Kaplan: What’s different about this team — as opposed to the many excellent Alex Ovechkin-led teams over the past 13 years — is its success in the playoffs. So I have to point to Game 3 of the first round. Down 2-0 in the series — after squandering regulation leads to lose in overtime — Washington finally got the bounce it needed in the form of an ugly double-overtime goal. This gave the Capitals the confidence to thwart their biggest foes, the Penguins, in the second round, and the rest is — they hope — history.
Peters: I’m going with the same series as Emily, but I’m going to go with the emphatic close-out in Game 6 against the Blue Jackets. With the Caps, no one is comfortable until a series is over. In that game, Holtby got a lot of work as the Blue Jackets just kept pouring it on, finishing with 38 shots on goal. Each time Columbus seemed to have life, the Capitals would snatch it away. That game was eye-opening and showed that this team could close, even if it was still a little hard to believe given the club’s recent postseason history.
Matiash: Wedging myself between Emily and Chris, I felt the tide truly turn in the Capitals’ favor in Game 4 against the Blue Jackets. After nailing a crucial overtime win in Game 3 to draw back into the series, Washington left little to question with a dominating 4-1 victory in Game 4. Ovechkin was terrific. Kuznetsov racked up four points. Holtby was nearly impenetrable. Although the series was now tied 2-2, there was already a sense of looking forward to the next round, and — Penguins or no Penguins — beyond.
A year ago, this team didn’t even have a team, and now this team will have a chance to win sport’s toughest trophy.
This is why the NHL rocks. Anything can happen. Anything just did.
By beating the Jets 2-1 in Game 5 of the Western Conference Finals on Sunday, Vegas continued to beat the odds. The Knights were a 500-1 shot last October. The Knights just became the first team to earn a spot in the championship round.
Top that, NBA. Top that, any major U.S. sports league. Talk about a miracle on ice. This championship possibility would be all the rage if the NHL mattered in the U.S. If only Tim Tebow skated. But no matter. This is historic. An expansion team outside of an all-expansion setup making the championship round just doesn’t happen, except in an NHL known for regularly scheduled upsets.
The NHL is the anti-NBA, and thank goodness for that. The NBA is as predictable as it gets. The NBA drags you through seven months that don’t mean anything because it was always going to be Warriors-Rockets and Cavaliers-Celtics, and here we are and there they are. Is that what you want?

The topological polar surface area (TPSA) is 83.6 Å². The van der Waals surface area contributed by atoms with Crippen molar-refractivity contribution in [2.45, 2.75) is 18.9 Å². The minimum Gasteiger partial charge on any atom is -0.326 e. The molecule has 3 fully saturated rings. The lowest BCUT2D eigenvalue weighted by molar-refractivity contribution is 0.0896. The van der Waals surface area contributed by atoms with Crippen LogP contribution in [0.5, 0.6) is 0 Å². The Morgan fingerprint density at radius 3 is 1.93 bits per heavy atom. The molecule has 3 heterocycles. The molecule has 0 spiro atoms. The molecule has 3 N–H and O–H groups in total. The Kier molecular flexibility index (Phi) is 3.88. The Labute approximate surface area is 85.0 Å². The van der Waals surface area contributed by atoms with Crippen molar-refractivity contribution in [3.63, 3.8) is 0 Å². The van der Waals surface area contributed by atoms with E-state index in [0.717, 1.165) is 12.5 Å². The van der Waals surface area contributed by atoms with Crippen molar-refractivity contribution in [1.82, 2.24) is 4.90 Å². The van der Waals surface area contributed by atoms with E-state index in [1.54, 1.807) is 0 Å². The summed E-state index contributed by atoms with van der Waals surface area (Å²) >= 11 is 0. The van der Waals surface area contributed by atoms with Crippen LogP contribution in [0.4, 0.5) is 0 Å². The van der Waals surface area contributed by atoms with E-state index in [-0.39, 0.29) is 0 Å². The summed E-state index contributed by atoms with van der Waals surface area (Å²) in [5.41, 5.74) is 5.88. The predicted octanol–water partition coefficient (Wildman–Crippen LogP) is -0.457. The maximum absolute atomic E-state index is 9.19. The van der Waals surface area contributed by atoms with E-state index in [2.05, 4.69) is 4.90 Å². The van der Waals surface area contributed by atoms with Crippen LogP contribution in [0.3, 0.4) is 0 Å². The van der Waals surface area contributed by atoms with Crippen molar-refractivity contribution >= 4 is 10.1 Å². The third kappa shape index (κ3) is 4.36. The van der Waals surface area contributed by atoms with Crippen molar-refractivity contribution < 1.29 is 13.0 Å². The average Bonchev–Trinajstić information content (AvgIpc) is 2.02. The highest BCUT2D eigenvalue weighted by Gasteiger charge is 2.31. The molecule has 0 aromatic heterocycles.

I’ll take drama. I’ll take the unexpected. I’ll take the inexplicable and the insane. The cherished randomness of the NHL demands that you watch. Sports charm us with moments we’ve never witnessed. This is that. This one of the big reasons we watch.
Some people, however, believe the Knights are living out one of the more embarrassing stories in sports history because the Knights have made it look easy this season and because their success indicts the NHL’s diluted product borne of a hard salary cap and soft-headed GMs.
If it was that easy to win 51 games, then the Blackhawks would’ve done it. If the league was that diluted, then the Hawks should swap leagues with the Regina Pats. The more you hear people rip the league for such a spectacle, the more you diminish whatever Hawks dynasty talk you spewed.
This isn’t embarrassment. It’s history. Embarrassment is demanding a new owner fork over $500 million and then sticking the new franchise with a last-place team for five years. The NHL didn’t hose the new guy. The reward for the league and the new owner is one of the biggest and best stories in sports history.
The NHL expansion draft rules were more generous than previously seen, but still, other teams were allowed to protect at least eight skaters (including all players with no-movement clauses), all players with less than three years’ pro experience, and their No. 1 goalie. The Knights managed to acquire speed and talent thanks to general manager George McPhee’s deft handling of the expansion draft. And these pieces of ore and other mixed metals were alchemized into Golden Knights by coach Gerard Gallant, who had been fired by the Panthers and so had a lot in common with his players.